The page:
The inability of political leaders to reach consensus on key reforms within in Albania is delaying the country’s progress towards European Union candidacy, a report published by the Open Society Foundation in Albania, OSFA, has shown.
Adela Halo, coordinator of the good governance and integration programme at OSFA and a co-author of the report, told Balkan Insight that political consensus was a key part of passing reforms in Albania.
“What we have concluded…is that a good part of the measures addressed as a priority by the European Commission, require political consensus,” she said.
OFSA’s report, which analyzed progress in implementation of measures planned by the Albanian government in the Action Plan Addressing the Recommendations of the EC Opinion, found that last year the pace of reforms slowed down considerably compared to the previous year.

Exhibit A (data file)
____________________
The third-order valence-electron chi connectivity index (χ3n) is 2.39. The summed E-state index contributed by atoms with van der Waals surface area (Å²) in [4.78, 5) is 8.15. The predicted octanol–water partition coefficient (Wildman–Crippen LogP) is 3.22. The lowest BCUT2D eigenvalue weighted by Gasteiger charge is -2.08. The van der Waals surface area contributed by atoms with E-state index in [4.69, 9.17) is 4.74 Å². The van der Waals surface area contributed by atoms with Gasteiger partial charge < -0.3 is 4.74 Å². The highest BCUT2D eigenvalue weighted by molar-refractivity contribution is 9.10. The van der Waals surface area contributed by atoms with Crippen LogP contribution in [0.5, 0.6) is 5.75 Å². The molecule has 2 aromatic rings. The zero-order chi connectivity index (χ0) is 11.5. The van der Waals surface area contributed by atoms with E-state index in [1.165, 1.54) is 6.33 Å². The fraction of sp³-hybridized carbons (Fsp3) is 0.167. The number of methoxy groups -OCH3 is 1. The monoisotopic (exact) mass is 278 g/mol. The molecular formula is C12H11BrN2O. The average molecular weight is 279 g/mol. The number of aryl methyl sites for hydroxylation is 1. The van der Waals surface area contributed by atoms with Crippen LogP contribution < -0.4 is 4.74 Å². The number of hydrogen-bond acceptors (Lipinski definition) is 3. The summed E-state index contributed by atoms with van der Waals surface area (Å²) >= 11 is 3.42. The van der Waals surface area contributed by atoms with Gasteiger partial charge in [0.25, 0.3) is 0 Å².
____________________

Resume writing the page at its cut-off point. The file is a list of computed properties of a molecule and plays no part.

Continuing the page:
Out of 102 planned measures for implementation in 2011, only 20 per cent were implemented, compared to 57 per cent in 2010, while 76 of the measures are partially implemented and work has not even started on four per cent of them.
Within the implemented measures, 80 per cent are in the fight against corruption and organised crime. No measures have been fully implemented in the areas of the functioning of the parliament, the appointment of the Ombudsman and Constitutional and High Court judges, and only 5 per cent of the overall implemented measures come from the priority on justice reform.